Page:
What matters are the underlying trends. And, in terms of those trends, I can truthfully say, with all due deference to the ghost of Weekending, that for the Lib Dems to hold their 32% of the vote, and actually slightly increase it, is not a bad result. It reminds me of situations in which Conservative governments have lost a by-election, but have been able to see from the result that they'll quite possibly do well at the actual General Election. That it is the result, in part, of tactical voting by Conservatives doesn't matter - except as a sign of what to possibly expect in Labour/Lib Dem marginals at the next General Election. If I was a Labour MP who had narrowly beaten the Lib Dems in May, with the Conservatives third, I'd be distinctly unamused at the prospect of Conservatives voting tactically for the Lib Dems to beat Labour in seats like this.

The new Labour MP's speech - I won't comment on her delivery, as that would be ungracious, but it was very badly written (she was very clearly reading it and has not yet learnt how to lift her head up often enough to disguise the fact that she is reading from a piece of paper). Labour really is now the Boring Party again. Mario Cuomo said that we campaign in poetry and govern in prose, but this speech was one dreary prose-poem (of the sort that Labour would probably wish to encourage with an Arts Council grant). And I wish I could think of something original to say about that bizarre scene at the count where Labour people gave their candidate flowers long before the result had actually been announced and there were speeches and lengthy applause, while the votes were still being counted. I very much doubt that it will swing a single vote away from Labour elsewhere and most people won't notice or care, but it was still somewhat odd and mistaken. As was her reference to the Government having "let down voters", or words to that effect. I would never call people "voters" - they don't, first and foremost, exist in their capacity as voters, and voting is not most people's definining activity. They are "people" (we call them "residents" in local election campaigns, but doesn't that make us sound as if we are all living in one vast care home?). Also of tangential interest was that I heard nobody make any reference to Michael Meacher, who was visibly present at the count as a long-standing, prominent Oldham MP. "There's Michael Meacher," the commentators would once have said on TV, given what a power in the land he was, perhaps feeling the need to explain to viewers why such a political star was milling around in Oldham. I remember reading Peter Preston's account of a Washington party at which George McGovern stood ignored. Which is not to willingly compare Michael Meacher to George McGovern, but it still got me thinking.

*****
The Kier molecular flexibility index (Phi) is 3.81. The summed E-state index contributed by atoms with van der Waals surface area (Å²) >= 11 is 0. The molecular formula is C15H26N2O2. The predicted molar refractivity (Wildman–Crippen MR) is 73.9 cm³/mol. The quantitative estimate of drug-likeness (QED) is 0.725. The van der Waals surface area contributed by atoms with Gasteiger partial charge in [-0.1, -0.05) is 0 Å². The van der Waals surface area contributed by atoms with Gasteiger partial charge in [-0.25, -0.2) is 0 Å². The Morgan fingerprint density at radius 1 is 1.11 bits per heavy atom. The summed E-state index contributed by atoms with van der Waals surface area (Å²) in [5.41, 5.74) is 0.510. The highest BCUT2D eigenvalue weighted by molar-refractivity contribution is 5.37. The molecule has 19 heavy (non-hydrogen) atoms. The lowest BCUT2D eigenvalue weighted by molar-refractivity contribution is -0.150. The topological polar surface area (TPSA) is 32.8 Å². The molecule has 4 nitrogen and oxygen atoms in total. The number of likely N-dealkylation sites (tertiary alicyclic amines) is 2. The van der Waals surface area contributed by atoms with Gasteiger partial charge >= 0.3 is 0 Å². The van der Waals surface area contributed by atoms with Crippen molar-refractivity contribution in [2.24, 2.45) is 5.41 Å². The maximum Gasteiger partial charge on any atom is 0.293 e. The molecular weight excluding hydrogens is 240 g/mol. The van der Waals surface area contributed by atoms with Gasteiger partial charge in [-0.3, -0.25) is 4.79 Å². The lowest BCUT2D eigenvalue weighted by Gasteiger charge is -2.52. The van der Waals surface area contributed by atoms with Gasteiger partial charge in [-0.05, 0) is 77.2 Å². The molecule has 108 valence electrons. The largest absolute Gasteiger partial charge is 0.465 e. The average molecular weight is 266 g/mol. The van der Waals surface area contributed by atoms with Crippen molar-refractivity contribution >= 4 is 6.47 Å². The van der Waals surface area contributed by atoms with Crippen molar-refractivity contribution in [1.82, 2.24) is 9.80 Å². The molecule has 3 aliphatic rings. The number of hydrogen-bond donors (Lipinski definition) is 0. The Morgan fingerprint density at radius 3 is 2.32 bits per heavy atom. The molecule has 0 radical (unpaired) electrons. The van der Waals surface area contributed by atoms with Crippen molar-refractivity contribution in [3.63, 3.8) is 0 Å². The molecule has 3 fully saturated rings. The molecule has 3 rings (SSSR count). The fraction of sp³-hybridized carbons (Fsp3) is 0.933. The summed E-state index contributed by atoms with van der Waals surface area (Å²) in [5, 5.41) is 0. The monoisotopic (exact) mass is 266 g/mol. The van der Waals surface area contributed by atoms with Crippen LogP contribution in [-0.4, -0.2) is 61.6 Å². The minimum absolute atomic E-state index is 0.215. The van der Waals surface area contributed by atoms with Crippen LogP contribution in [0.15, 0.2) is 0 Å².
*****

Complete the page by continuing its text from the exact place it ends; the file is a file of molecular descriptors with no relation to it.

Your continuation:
So by-elections come and by-elections go. My only experience of being at a Lib Dem Parliamentary by-election HQ on the night was several years ago, when there was too much junk food, too much neon lighting and too much of a feeling that we'd won the by-election despite travelling in the wrong direction over all. Rather as if you were looking for the North Sea, saw the English Channel and thought that you must be driving in the right direction if you were looking for the sea and had, indeed, seen the sea. That by-election was taken as a sign of great things to come in various other elections then pending, none of which, shall we say, resulted in my party's sweeping all before it. I am far happier now, in Lib Dem terms, then I was then. I am desperately aware of the serious economic situation facing the country and the deep impact that it is having on millions of people, but I am very happy with my party's response to that situation. As Nick Clegg put it in September:
There were some people, particularly around the height of the Iraq war, who gave up on the Labour Party and turned to the Liberal Democrats as a sort of left-wing conscience of the Labour Party. I totally understand that some of these people are not happy with what the Lib Dems are doing in coalition with the Conservatives. The Lib Dems never were and aren't a receptacle for left-wing dissatisfaction with the Labour Party. There is no future for that; there never was.
Well, I never was one of those people, nor was I very happy in politics at the time to which Nick Clegg alludes. I was waiting then for the Lib Dems to become more the sort of party that we are now - so this is a satisfying time for me politically. That is another reason that, for me, by-elections come and by-elections go, and my party remains in government after all those years in opposition - which is what matters, as our ministers are now finally able to implement many of our policies.